ESSENTIALS, a group of Canadian Anglicans hoping to direct the church back to its more orthodox roots and teachings, will hold its second national conference June 14-19, 2001, just two weeks before General Synod, with a full program and the theme “Lift High the Cross.”
Organizers have invited a controversial bishop, Maurice Sinclair of the Southern Cone of South America, as keynote speaker. They have also chosen to host the conference in the diocese of New Westminster, considered one of the most liberal on sexuality and ordination of gay priests within the national church.
The chair for the conference says the group is non-political. Essentials grew out of a conference in Montreal in 1994, and embraces a traditional view of Christian faith and practice. It is an amalgamation of three main organizations – The Prayer Book Society (which is Anglo-Catholic), Barnabas Anglican Ministries (Evangelical) and Anglican Renewal Ministries (Charismatic).
Rev. George Sinclair, priest of St. Alban the Martyr in the Diocese of Ottawa, said in an interview that the choice of location of Langley, B.C. came about because some Anglicans on Vancouver Island offered to host the conference in their area.
“The whole focus of the conference is meant to be positive. It was not designed to counteract the liberals,” he said.
Mr. Sinclair said that Archbishop Sinclair (no relation) was invited to speak several years ago when the conference was being planned, and his invitation was in no way tied in to the recent publication of the archbishop’s book decrying the ordination of homosexual priests.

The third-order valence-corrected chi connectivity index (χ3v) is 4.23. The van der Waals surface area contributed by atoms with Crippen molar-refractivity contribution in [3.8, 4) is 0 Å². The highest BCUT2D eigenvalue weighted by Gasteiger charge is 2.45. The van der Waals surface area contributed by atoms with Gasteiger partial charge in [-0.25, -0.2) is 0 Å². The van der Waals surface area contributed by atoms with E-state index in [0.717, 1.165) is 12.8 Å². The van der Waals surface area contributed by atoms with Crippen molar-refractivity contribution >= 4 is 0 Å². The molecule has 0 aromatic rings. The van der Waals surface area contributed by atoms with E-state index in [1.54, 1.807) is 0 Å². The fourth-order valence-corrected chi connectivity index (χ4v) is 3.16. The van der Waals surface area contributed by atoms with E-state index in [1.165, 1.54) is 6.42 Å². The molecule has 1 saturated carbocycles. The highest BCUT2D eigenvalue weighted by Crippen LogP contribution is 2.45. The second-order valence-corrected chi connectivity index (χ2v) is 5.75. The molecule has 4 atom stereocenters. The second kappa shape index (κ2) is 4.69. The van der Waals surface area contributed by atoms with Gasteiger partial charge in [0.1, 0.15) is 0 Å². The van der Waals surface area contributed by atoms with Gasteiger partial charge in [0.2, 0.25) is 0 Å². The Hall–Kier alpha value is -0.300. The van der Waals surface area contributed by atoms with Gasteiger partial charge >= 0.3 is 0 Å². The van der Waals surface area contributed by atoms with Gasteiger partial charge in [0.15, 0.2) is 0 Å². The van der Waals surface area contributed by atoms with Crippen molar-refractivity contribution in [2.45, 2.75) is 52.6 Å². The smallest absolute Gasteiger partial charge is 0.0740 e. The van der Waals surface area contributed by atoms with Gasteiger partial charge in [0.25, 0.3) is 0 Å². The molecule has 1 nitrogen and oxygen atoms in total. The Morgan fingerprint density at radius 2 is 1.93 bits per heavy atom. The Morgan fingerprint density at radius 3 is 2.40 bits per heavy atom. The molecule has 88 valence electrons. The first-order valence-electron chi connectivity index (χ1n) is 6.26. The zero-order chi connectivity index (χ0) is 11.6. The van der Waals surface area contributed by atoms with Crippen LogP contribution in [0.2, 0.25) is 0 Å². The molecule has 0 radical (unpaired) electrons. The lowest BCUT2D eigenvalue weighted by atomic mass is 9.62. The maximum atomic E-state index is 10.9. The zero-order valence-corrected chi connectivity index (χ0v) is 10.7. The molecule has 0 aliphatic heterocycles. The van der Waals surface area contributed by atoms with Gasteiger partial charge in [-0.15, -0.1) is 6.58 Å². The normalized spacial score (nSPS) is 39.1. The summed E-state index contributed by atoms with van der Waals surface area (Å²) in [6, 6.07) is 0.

“He is a very spiritual, traditional Anglican, and we wanted to hear what he had to tell us,” said Mr. Sinclair.
In early June, the diocese of New Westminster’s synod plans to vote on whether to allow clergy to bless convenanted same sex unions, just two weeks before the Essentials conference. Archbishop Sinclair, with Archbishop Drexel Gomez of the West Indies, recently urged 34 Anglican primates meeting in the U.S. to adopt a tighter form of control over dioceses who failed to toe an orthodox line on sexuality. They also took a firm stand on those issues in their recently published series of essays, To Mend the Net: Anglican Faith and Order in Renewed Mission.
In the interview, Mr. Sinclair insisted that Essentials is not attempting to build a church within a church. “We are not a separatist movement,” he said. “Our mission is to call the Anglican Church of Canada to live out of its orthodox Christian heritage. At the very heart of our motivation is the ancient way of following Christ, while still remaining contemporary.”
The five-day conference will have 26 workshops and cover issues such as prayer ministry, youth ministry, computers and Christianity, contemporary and traditional music and healing ministry. There will be five international plenary speakers and seven Canadians to reflect the international focus of the conference, Mr. Sinclair noted.
Among the speakers are: Bishop Henry Scriven, suffragan bishop of the province of Europe; Rev. Peter Moore, president of Trinity Episcopal School for Ministry in Ambridge, Pa.; Bishop Ronald Ferris of the diocese of Algoma; Linda Tripp, vice-president of World Vision Canada, and Archbishop Yong Ping Chung, of the province of South Asia.
Essentials also plans to meet before General Synod on July 3 and 4 at the University of Waterloo. Dr. Don Lewis, of Regent College in British Columbia, who is organizing the pre-Synod meeting, said it will include a dinner, fellowship and a discussion about the Essentials conference, followed by a talk on Canadian Anglicanism’s place within global Anglicanism.